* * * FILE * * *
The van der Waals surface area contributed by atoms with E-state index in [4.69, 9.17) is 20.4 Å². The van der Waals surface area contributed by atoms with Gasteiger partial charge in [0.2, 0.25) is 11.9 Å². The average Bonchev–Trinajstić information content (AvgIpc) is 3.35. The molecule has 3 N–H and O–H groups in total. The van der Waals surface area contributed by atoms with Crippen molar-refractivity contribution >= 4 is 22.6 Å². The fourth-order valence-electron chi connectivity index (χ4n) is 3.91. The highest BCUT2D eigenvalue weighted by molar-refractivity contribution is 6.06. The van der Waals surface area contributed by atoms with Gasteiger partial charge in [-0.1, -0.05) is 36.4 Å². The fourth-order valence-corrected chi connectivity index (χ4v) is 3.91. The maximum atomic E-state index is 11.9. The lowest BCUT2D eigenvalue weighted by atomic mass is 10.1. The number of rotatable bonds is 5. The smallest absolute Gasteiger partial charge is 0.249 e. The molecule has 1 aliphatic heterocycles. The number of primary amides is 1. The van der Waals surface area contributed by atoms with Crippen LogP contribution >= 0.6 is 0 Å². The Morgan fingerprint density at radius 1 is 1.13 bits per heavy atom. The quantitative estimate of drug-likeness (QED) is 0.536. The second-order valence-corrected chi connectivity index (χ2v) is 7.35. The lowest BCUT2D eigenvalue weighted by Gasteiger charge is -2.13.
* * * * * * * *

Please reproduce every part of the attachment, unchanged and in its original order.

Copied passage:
The van der Waals surface area contributed by atoms with E-state index in [4.69, 9.17) is 20.4 Å². The van der Waals surface area contributed by atoms with Gasteiger partial charge in [0.2, 0.25) is 11.9 Å². The average Bonchev–Trinajstić information content (AvgIpc) is 3.35. The molecule has 3 N–H and O–H groups in total. The van der Waals surface area contributed by atoms with Crippen molar-refractivity contribution >= 4 is 22.6 Å². The fourth-order valence-electron chi connectivity index (χ4n) is 3.91. The highest BCUT2D eigenvalue weighted by molar-refractivity contribution is 6.06. The van der Waals surface area contributed by atoms with Gasteiger partial charge in [-0.1, -0.05) is 36.4 Å². The fourth-order valence-corrected chi connectivity index (χ4v) is 3.91. The maximum atomic E-state index is 11.9. The lowest BCUT2D eigenvalue weighted by atomic mass is 10.1. The number of rotatable bonds is 5. The smallest absolute Gasteiger partial charge is 0.249 e. The molecule has 1 aliphatic heterocycles. The number of primary amides is 1. The van der Waals surface area contributed by atoms with Crippen LogP contribution >= 0.6 is 0 Å². The Morgan fingerprint density at radius 1 is 1.13 bits per heavy atom. The quantitative estimate of drug-likeness (QED) is 0.536. The second-order valence-corrected chi connectivity index (χ2v) is 7.35. The lowest BCUT2D eigenvalue weighted by Gasteiger charge is -2.13.